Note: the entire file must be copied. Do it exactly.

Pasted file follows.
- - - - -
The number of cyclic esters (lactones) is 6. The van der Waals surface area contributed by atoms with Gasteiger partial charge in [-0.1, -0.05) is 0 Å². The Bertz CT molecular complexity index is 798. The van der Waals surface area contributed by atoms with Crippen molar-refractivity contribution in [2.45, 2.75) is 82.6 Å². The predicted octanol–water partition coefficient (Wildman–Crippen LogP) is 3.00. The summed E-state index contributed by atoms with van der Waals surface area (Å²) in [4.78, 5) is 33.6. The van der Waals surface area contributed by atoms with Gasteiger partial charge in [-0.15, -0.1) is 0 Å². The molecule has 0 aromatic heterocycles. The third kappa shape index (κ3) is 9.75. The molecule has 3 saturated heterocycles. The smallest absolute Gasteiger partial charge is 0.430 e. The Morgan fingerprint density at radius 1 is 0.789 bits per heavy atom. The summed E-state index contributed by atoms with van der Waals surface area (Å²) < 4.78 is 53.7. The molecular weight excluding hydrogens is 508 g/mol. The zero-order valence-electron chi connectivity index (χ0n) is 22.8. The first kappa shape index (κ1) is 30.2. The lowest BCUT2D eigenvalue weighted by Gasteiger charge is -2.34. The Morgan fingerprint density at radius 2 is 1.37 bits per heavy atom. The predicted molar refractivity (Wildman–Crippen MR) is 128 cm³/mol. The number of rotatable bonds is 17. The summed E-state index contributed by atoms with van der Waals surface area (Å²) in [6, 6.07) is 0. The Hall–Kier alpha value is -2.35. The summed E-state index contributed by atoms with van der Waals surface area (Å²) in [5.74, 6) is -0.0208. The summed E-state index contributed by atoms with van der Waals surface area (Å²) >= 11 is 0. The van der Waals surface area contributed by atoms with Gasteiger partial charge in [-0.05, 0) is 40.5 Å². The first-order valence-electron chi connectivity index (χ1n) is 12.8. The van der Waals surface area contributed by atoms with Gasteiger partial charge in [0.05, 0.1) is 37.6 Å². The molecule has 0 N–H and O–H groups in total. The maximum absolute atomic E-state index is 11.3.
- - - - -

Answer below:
The number of cyclic esters (lactones) is 6. The van der Waals surface area contributed by atoms with Gasteiger partial charge in [-0.1, -0.05) is 0 Å². The Bertz CT molecular complexity index is 798. The van der Waals surface area contributed by atoms with Crippen molar-refractivity contribution in [2.45, 2.75) is 82.6 Å². The predicted octanol–water partition coefficient (Wildman–Crippen LogP) is 3.00. The summed E-state index contributed by atoms with van der Waals surface area (Å²) in [4.78, 5) is 33.6. The van der Waals surface area contributed by atoms with Gasteiger partial charge in [-0.15, -0.1) is 0 Å². The molecule has 0 aromatic heterocycles. The third kappa shape index (κ3) is 9.75. The molecule has 3 saturated heterocycles. The smallest absolute Gasteiger partial charge is 0.430 e. The Morgan fingerprint density at radius 1 is 0.789 bits per heavy atom. The summed E-state index contributed by atoms with van der Waals surface area (Å²) < 4.78 is 53.7. The molecular weight excluding hydrogens is 508 g/mol. The zero-order valence-electron chi connectivity index (χ0n) is 22.8. The first kappa shape index (κ1) is 30.2. The lowest BCUT2D eigenvalue weighted by Gasteiger charge is -2.34. The Morgan fingerprint density at radius 2 is 1.37 bits per heavy atom. The predicted molar refractivity (Wildman–Crippen MR) is 128 cm³/mol. The number of rotatable bonds is 17. The summed E-state index contributed by atoms with van der Waals surface area (Å²) in [6, 6.07) is 0. The Hall–Kier alpha value is -2.35. The summed E-state index contributed by atoms with van der Waals surface area (Å²) in [5.74, 6) is -0.0208. The summed E-state index contributed by atoms with van der Waals surface area (Å²) >= 11 is 0. The van der Waals surface area contributed by atoms with Gasteiger partial charge in [-0.05, 0) is 40.5 Å². The first-order valence-electron chi connectivity index (χ1n) is 12.8. The van der Waals surface area contributed by atoms with Gasteiger partial charge in [0.05, 0.1) is 37.6 Å². The molecule has 0 N–H and O–H groups in total. The maximum absolute atomic E-state index is 11.3.